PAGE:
Islanders ready for wind-farm fight; Amherst Island residents launch coalition to oppose proposed power plant
Amherst Island residents are wasting no time.
Some residents of the rural community are mobilizing themselves to stop a large-scale wind turbine plant that’s likely years away from development. The wind project is still early in the planning phase, but local residents have already organized a coalition to block what they’re describing as an industrial-size plant.
They’re hosting a public information meeting tomorrow at 7 p.m. at Amherst Island Public School.
Hans Krauklis, a member of the Coalition to Protect Amherst Island, said the group isn’t against wind power as an alternative energy source, but doesn’t want to see dozens of giant turbines erected in their rural community.
“There are side effects, including noise, [shadow] flicker and there are quite a number of studies showing the health effects of the noise,” he said.
The coalition has about two dozen members. Krauklis said local residents have been following the progress of a proposed 86-turbine wind plant on Wolfe Island – expected to be operational in the next 18 months – and they don’t want to see the same type of development on Amherst Island.
“We would expect that if this came to pass, we would have something of similar size here – partly because of profitability reasons,” he said.
“An underwater cable is quite expensive.
Indeed, a $14-million underwater cable will bring the generated power from the Wolfe Island turbines to Kingston’s mainland to connect with the Ontario grid. The proponent of the project, Canadian Hydro Developers Inc., has said the 86-turbine wind plant is a necessary size in order for the venture to be economically viable.
The Wolfe Island project, one of the largest in Canada, will generate a maximum amount of electricity to power roughly 75,000 average Ontario households. Canadian Hydro Developers Inc. also has several hundred acres of land optioned for lease on Amherst Island. In December 2006, the Calgary-based company bought Vector Wind Energy Inc., which had done some of the early work on the project.
According to the Vector Wind Energy Inc. website, the Ottawa company had planned to erect 35 to 40 wind turbines on properties situated in the centre of the island. The website also states that the project would be situated on roughly 2,500 acres of privately owned land that’s currently being used as a combination of hay cultivation and pasture lands.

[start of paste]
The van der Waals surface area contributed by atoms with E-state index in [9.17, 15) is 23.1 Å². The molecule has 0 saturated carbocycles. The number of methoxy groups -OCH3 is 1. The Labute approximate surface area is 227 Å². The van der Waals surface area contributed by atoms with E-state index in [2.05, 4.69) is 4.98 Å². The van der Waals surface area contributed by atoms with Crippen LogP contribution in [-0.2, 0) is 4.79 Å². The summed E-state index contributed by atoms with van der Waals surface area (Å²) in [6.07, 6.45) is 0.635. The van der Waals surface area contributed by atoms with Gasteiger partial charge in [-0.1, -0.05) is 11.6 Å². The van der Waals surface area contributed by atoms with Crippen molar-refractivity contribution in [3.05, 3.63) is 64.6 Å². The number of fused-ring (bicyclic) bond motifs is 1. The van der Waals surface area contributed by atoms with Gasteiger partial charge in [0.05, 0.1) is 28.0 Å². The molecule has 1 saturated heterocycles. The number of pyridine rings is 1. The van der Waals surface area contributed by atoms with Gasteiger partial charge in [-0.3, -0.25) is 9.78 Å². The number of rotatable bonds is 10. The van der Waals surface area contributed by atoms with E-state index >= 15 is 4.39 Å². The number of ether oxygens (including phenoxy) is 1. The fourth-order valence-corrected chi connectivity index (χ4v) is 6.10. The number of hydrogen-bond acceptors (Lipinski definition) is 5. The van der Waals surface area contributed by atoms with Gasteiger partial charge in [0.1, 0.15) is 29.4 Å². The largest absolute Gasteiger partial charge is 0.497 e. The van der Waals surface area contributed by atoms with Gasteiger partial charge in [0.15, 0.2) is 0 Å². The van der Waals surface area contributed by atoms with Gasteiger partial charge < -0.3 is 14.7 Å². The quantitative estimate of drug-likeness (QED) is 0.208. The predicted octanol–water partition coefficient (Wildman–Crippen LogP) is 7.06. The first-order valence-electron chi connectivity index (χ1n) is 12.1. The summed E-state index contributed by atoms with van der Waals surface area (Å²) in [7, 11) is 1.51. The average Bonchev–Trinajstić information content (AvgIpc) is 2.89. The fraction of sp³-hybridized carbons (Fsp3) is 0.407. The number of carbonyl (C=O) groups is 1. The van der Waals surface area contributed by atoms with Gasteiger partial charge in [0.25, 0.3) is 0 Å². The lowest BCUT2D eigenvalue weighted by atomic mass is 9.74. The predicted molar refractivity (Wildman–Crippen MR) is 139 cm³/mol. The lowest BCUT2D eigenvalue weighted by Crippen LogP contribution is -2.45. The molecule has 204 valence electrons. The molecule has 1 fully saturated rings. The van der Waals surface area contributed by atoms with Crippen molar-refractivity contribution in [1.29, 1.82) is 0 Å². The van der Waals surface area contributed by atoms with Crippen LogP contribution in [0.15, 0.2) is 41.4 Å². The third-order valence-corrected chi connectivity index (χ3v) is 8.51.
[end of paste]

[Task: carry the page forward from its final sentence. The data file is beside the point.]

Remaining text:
As part of the approvals process for such a project, the company would have to undertake a zoning change to allow for wind generation. But no company has approached the municipality of Loyalist Township for this change.
A Kingston company, Gaia Power Inc., also has land optioned for lease on Amherst Island, but officials from the firm couldn’t be reached yesterday for comment on the status of their proposal.
Rob Miller, a Kingston-based project engineer for Canadian Hydro Developers Inc., said it will probably be years before there are wind turbines on Amherst Island.
“It is way too speculative at this point,” he said. “It’s down the road in terms of our list of priorities for the next few years. We differentiate between projects and prospects – Wolfe Island is a project and Amherst Island is a potential, a prospect.”
Looking to the future, he also said that the company wouldn’t build a wind plant on Amherst Island if the majority of local residents weren’t in favour of it.
“Canadian Hydro would not entertain proceeding with the project until the broader community is supportive,” he said. “Canadian Hydro’s policy is that we really do want to be good, long-term neighbours and we only site projects that people want to see there.” Miller said it’s very early on for people to be “up in arms” about a wind plant on Amherst Island and was surprised to hear about a coalition being formed.
“It seems awfully early to be opposed,” he said.
Miller said Canadian Hydro has a full plate of projects for the next couple of years with the Wolfe Island plant coming on stream, as well as another plant expected to be up and running near Picton by August of 2010.
When Canadian Hydro acquired Vector Wind Energy Inc. last year, it also took over the Royal Road wind project near Picton. Last week, Canadian Hydro announced it had been awarded two 20-year contracts from the Ontario Power Authority to sell wind energy from the Royal Road project. The project will generate enough electricity to power as many as 4,700 average households.
By Jennifer Pritchett
21 August 2007
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